As many Austin-area readers know, Chief Justice Jones is winding up his second stint on the Third Court. He was elected Justice in 1998 and served in that capacity for twelve years. After a successful run in private practice, he unseated the incumbent chief justice in the 2008 election and has led the Court successfully ever since.
Justice Jeff Rose won a contested election to replace the Chief and knows he has big shoes to fill. Come out Thursday evening and help us celebrate Chief Justice Jones’s fine judicial career.
Republicans continued their dominance of statewide judicial races in yesterday’s election, with Chief Justice Nathan Hecht and Justices Jeff Brown, Jeff Boyd, and Phil Johnson winning new six-year terms on the Texas Supreme Court. In the Court of Criminal Appeals, Judge Bert Richardson, Kevin Patrick Yeary, and David Newell all prevailed by wide margins.
Two sitting court of appeals justices were elevated to chief justice of their respective courts, creating immediate judicial appointment opportunities for Governor-Elect Greg Abbott. Justice Jeff Rose defeated former Justice Diane Henson in the race to take the open seat being vacated by Third Court of Appeals Chief Justice Woodie Jones. Similarly, Justice Sandee Bryan Marion defeated Judge Irene Rios in the race to replace departing Chief Justice Catherine Stone on the Fourth Court of Appeals.
Recent appointee Justice Craig Stoddart and incumbent Justices Kem Thompson Frost and Ken Wise retained their positions on the Fifth and Fourteenth Courts, respectively. Incumbent Justice Dori Contreras Garza, a Democrat, narrowly retained her seat on the Thirteenth Court, defeating Republican challenger Doug Norman by just over 1,500 votes.
The only incumbent to lose an appellate-court race was First Court Justice Jim Sharp, a Democrat. Justice Sharp was defeated by Republican challenger, former district judge Russell Lloyd.
If you’ve received CaseMail updates this week, you’ve likely noticed something new when clicking on the link embedded in your notification emails. Last Friday, the Texas appellate courts got a major online upgrade with the launch of the new and improved txcourts.gov site.
The new site is very user-friendly and much more pleasing to the eye than the old one (courts.state.tx.us). It features drop-down menus and many functions common to modern web design, including a timeline for @txcourts on Twitter. And for those on the move, a well designed mobile version is available on handheld devices.
Content-wise, the user can easily access information about all Texas state courts, specific appellate courts and matters, procedural rules, e-filing, and a host of statistical and other resources. Users of the old site will be able to quickly locate the key information they’re used to accessing, such as online dockets, documents, and submission calendars. After navigating around a bit, I think appellate practitioners and other visitors will be pleased with the change.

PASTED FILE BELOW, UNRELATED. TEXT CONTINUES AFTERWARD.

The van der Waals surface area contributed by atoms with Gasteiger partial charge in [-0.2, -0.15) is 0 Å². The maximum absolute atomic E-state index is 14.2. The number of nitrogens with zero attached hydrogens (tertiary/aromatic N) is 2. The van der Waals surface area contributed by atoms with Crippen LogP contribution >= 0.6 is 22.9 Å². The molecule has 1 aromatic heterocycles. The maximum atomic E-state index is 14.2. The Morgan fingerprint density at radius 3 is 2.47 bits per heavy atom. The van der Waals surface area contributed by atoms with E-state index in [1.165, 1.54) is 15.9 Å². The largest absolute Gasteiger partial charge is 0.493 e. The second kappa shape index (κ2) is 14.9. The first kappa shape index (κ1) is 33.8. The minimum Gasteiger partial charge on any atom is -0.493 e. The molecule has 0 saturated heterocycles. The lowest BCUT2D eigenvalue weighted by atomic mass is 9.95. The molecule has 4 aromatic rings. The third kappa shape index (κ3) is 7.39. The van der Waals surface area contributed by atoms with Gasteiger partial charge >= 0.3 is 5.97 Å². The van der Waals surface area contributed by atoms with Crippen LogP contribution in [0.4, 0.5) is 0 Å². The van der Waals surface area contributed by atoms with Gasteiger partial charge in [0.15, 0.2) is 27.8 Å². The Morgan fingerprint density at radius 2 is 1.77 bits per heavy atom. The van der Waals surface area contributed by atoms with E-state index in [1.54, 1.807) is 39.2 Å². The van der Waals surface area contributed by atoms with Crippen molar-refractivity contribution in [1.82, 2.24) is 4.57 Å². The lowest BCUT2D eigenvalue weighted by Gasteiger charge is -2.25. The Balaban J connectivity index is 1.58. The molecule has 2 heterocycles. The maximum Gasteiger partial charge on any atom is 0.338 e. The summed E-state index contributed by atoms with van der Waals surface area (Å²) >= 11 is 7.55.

When used appropriately, hyperlinks to specific portions of the record or to on-point authorities can be a very effective tool in the appellate lawyer’s arsenal. But are recent developments enhancing that tool or effectively taking it away?
Last year, the U.S. Court of Appeals for the Fifth Circuit standardized the format for citing electronic official records. In such cases, the parties are to “cite the short citation form, “ROA,” followed by a period, followed by the page number. For example, “ROA.123.” 5th Cir. R. 28.2.2. The Fifth Circuit made this change largely because it had acquired the ability to generate hyperlinks to the record when uniformly cited, thereby allowing judges to jump to pages they (rather than the advocates) may find important.
Texas appellate courts aren’t far behind. According to a recent report to the Texas Judicial Council, the Fifth Circuit has inspired upcoming enhancements to the Texas Appeals Management and E-filing System (TAMES) that will include automatic linking to record citations. As an additional step, TAMES will “take a properly formatted cite and automatically link it to the case in Westlaw or LexisNexis.”
These developments flow from increased use of technology in processing appellate cases, as well as higher numbers of appellate judges who consume briefs electronically, i.e. on a large monitor or on an iPad. The flexibility and efficiency that goes along with screen reading is generally a good thing—it’s difficult to argue against giving judges the ability to easily pull up any case or record cite they choose when reviewing a party’s brief. And, standardizing record and case cites should level the playing field between the technology haves and have-nots. From the advocate’s perspective, though, hyperlinking everything will make it more challenging to set critical cases or key portions of the record apart.